In the past four years, 46 alleged offenders have had their cases thrown out of court due to delays - including people on charges for rape, assaults with weapons, burglary, fraud and driving causing death.
Figures obtained by the Herald under the Official Information Act show the majority of the cases were dismissed from courts in the wider Auckland area.
But only 15 cases were dropped due to delays arising from the "action or inaction" of the court system. The remaining cases failed to reach a conclusion in court because of delays caused by the prosecution - the Crown or police - or a mixture of the two.
The Herald requested the information after assault victim Paul Barry went public about his case. Mr Barry had almost every bone on the right side of his face broken in an assault at a West Auckland birthday party in 2011.
He underwent multiple facial reconstruction operations and now has titanium plates in his skull. He has ongoing complications and permanent damage.
In November last year, the case against Mr Barry's alleged attacker, Dion Read, was thrown out by a judge who deemed it "unfair" to try him because of a delay in proceedings, which meant his trial would not go ahead until May 2015 at the earliest.
Judge Michael Crosbie ruled that the stay was the "only appropriate remedy".
The Crown reviewed the case at Mr Barry's request, but decided not to appeal against Judge Crosbie's decision and the "serious charge will go unanswered".
Mr Barry's case was one of 16 where stays of proceedings were granted in the Auckland District Court between 2010 and 2014. A further six were granted in the Manukau District Court, five in the Waitakere District Court, two in the North Shore District Court and one in the Papakura District Court.
The remaining stays were granted in district courts across New Zealand.
The most serious charges that were not heard due to stays being granted included rape, child sex offending, assault with a blunt instrument, driving causing death and injuring with intent to injure.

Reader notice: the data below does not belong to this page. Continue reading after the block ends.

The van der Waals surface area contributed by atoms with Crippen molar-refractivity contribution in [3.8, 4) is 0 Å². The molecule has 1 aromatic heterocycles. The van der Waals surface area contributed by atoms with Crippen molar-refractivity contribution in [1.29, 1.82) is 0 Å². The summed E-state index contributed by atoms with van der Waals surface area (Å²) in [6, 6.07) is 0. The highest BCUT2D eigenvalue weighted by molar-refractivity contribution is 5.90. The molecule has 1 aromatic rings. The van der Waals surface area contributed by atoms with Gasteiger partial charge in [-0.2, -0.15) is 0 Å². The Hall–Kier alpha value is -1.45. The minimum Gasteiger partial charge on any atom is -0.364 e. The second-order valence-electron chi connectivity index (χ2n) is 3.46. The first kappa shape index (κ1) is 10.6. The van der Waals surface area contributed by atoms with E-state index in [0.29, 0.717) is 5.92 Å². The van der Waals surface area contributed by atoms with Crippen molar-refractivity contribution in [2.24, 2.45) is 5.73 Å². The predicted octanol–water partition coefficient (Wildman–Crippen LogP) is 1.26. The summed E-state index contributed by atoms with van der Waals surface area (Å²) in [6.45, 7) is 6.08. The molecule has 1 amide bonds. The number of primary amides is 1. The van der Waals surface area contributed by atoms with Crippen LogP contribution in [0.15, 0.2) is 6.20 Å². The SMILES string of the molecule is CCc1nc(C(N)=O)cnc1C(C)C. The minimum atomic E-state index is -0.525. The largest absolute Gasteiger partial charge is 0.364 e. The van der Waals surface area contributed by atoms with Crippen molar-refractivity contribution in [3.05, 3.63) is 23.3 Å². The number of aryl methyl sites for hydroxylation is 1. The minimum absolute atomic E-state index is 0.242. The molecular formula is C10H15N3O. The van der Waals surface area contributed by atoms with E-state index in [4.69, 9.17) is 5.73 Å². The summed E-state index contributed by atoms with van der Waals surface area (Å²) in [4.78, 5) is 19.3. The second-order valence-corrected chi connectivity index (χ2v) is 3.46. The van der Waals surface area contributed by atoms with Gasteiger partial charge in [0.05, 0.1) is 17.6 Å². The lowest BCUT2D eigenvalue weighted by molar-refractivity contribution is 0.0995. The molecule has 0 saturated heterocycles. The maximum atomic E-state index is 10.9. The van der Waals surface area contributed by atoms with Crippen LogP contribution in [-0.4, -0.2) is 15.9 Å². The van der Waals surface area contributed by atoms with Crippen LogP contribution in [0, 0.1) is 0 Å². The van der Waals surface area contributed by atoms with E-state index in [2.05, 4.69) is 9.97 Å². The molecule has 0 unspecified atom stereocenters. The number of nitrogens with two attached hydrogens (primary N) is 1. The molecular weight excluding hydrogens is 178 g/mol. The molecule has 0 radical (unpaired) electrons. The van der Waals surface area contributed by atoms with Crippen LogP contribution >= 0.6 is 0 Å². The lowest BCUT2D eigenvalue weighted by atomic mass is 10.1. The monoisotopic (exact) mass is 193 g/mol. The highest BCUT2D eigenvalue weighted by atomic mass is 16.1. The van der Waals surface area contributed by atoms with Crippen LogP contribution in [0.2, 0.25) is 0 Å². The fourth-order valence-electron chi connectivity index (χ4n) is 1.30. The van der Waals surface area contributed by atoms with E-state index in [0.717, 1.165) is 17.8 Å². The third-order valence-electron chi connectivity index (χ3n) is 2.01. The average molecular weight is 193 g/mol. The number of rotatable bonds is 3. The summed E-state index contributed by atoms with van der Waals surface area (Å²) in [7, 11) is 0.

The Ministry of Justice district courts general manager Tony Fisher pointed out that the number of stays granted was tiny compared with the number of cases resolved by the courts.
From the 2010/11 to the 2013/14 financial year, 645,733 criminal cases were "disposed" of and 46, 0.007 per cent, were stayed.
"Section 25(b) of the New Zealand Bill of Rights Act 1990 provides that every person charged with an offence has the right to have that charge determined without undue delay," he said.
If a defendant believes there has been an undue delay, he or she can apply for a stay of proceedings. A judge may also order a stay on his or her own volition if he or she deems there has been an undue delay.
Mr Fisher said court proceedings may be stayed for "systemic" or "prosecutorial" reasons, or a combination of both.
Sensible Sentencing Trust spokeswoman Ruth Money was angry many crimes were going unanswered.
"The democratic right of access to 'justice' is being commandeered by legal process as opposed to a fair and balanced court of law.
"Victims' rights are being completely abused by avoiding court proceedings.
"Stays only benefit the alleged offenders - yet another example of how the so called justice system sides with offenders over victims."
What is a stay of proceedings?
A ruling by the court in civil and criminal procedure, stopping further legal process in a trial. The court can subsequently lift the stay and resume proceedings. However, a stay is usually granted to postpone proceedings indefinitely.
Who can apply for a stay?
Section 25(b) of the New Zealand Bill of Rights Act 1990 provides that every person charged with an offence has the right to have that charge determined without undue delay. If they feel there has been an undue delay they can apply for a stay.
By year: stays granted vs cases disposed of in court
• 2010/11 - 8 vs 186,041
• 2011/12 - 11 vs 169,423
• 2012/13 - 17 vs 153,826
• 2013/14 - 10 vs 136,443